to explain, the up-regulation of those targets via assist regulation type of machinery. So to model all those — two pieces of information
were also standing on the shoulders of giants here. There’s been lots of development in
the ’80s and ’90s and even currently by seminal work in the field from Judea Pearl and Heckerman
in the early ’90s and more recently by Daphne Koller and Nir Friedman and Aranci Gal [spelled
phonetically]. There’s lots of people in this list and I would recommend folks read this
really nice review article by Nir Friedman in Science in 2004, so it’s getting dated,
but it’s still a very nice read. So these Bayesian networks and probabilistic graphical
models that they describe give us a very nice way of modeling lots of different data and
dependencies and we can — we can learn something from data where we might have had a knowledge
bottleneck before. And so just a simple example here, let’s go
back to the diagram we had from the — from the nice work from Sloan-Kettering and the
GBM study and we have a oncogene MDM2 that is known to inhibit p53. So there are two
parts to this system that we model, one has to do with the regulation of MDM2s activity
and the other part has to do with the interaction between it and p53. And just as a quick toy
[spelled phonetically] example, the model that we have, so when you see our activities
for genes it’s actually a little bit more of a rich representation that looks something
like the central dogma for a gene, right? You could — you have a certain number of
copies in the genome, you can express it, you can have a certain level of protein and
a certain activity in that protein and all these variables are beliefs that you infer
from data and these little black boxes show you constraints that help you infer those
beliefs from data or from other beliefs in the system. And you can propagate this information
to infer something about a higher level thing like apoptosis or activities for these genes.
And that’s what we use downstream for our downstream analysis. And so the big picture looks like we take
a cohort of patients, various types of data, run it through our pathway models and then
we produce one matrix that we can now do analysis on. So we don’t have to think about all these
different modalities anymore, we can just think about is the gene active in the sample
and provide this new matrix for analysis. So for the ovarian study, the obvious signature
here from the paradigm analysis was this FOXM1 signature so when we zoomed in on this, all
the patients pretty much had a up-regulation of this known mitotic regulator, FOXM1. The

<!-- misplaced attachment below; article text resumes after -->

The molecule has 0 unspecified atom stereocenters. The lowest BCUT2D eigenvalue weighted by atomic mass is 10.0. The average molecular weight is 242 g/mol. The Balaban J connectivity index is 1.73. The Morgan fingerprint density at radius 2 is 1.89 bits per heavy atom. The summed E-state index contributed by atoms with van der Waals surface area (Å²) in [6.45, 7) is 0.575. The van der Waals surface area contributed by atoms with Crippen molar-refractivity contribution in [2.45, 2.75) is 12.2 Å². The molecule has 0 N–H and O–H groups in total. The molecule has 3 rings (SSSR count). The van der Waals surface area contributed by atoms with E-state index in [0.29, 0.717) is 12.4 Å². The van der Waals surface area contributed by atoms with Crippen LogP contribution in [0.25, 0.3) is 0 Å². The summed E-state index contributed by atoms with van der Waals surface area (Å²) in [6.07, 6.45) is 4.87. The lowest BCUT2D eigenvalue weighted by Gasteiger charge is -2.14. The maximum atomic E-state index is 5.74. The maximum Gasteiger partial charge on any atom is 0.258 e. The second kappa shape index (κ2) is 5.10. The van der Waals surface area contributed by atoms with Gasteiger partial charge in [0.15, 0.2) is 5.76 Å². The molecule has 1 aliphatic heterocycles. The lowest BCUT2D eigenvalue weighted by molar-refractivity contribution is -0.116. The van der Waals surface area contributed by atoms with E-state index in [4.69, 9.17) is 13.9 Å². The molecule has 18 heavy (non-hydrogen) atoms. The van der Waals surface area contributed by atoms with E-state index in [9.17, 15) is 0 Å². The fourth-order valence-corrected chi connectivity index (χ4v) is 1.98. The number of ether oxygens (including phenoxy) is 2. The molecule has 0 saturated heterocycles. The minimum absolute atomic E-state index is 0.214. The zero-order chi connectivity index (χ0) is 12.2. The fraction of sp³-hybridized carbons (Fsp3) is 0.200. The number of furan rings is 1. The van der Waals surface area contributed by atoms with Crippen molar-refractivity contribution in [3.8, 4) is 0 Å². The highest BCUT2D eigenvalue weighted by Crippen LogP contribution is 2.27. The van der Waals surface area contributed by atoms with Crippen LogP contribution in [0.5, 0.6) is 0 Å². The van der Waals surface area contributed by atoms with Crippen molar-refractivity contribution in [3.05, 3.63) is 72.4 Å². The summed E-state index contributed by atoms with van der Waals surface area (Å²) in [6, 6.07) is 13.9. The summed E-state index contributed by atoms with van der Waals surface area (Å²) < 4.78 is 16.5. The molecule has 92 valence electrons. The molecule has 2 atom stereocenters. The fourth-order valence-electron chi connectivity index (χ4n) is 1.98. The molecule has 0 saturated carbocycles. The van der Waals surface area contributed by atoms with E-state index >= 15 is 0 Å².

slightly more interesting story about it is that it has two isoforms and one part feeds
into proliferation, the other part feeds into DNA repair and there’s a lot of disruptions
in the genome and I know all the ovarian samples, they’re getting constituent activity signaling
through like ATM and ATR, turning on genes like FOXM1 that if they’re not being spliced
correctly are promoting two different, very opposite kinds of things that you want to
happen in a cell, both you know, this proliferation switch and this DNA repair switch. SO FOXM1
also regulated BRCA2 for example. So, very interesting story surrounding FOXM1,
if you take the pathway activities and you try to define subtypes for the ovarian samples
then the good news there was that we could actually start seeing a delineation of meaningful
subtypes so this purple cluster shows you that they have slightly better survival patterns
than the rest of the patients. We’ve recently worked on the colorectal paper
led by Rajinder Kaul [spelled phonetically] and David Wheeler [spelled phonetically] and
in this case the story isn’t so much FOXM1 but activated MIC throughout and that’s an
interesting piece of information. As we see in the mutation data and other types of genomic
perturbations when TFG-beta signaling pathway genes are mutated and those all impinge on
this mis-regulation of MIC and that also bears out in the pathway analysis. And so one other
type of analysis that we’re doing with the pathways is we can take two groups of samples
or patients and look for markers of one subtype versus another say, and then hone in on sub-networks
that are markers for a particular cohort. And we’re working on this for the luminal
basal comparison. So in the breast cancer model and just to show you, this is the closest
we get to the dreaded hairball, but you can — you can see that you know there’s so blue
is more expressed or more active than luminal. And you can see the expected sort of ER signaling
pathways and then you have some other intriguing pathways among the proliferative ones for
basal shown in red like F1-alpha, for example. So, the way we can use that hairball is to
do something like a master regulators analysis like Andrea Califano [spelled phonetically]
likes to do with ARACNE. You can look upstream in this example of a — of a basal marker
such as FOXM1, like I showed and sort of by chain of reasoning, up the regulation hierarchy
you see that there’s a polo kinase. And so the prediction there is that basal cells will
be more sensitive to a polo kinase inhibitor. And this actually pans out in a cell line
model shown in Joe Gray’s [spelled phonetically] lab with his cell lines. So this plot here
shows you sensitivity to a polo kinase inhibitor for basal and claudent [spelled phonetically]
lows contrasted against those in luminal cells. And the reverse is true as well. You can look
up a marker for luminal, like a luminal hub and in this case it was an HDAC. And so the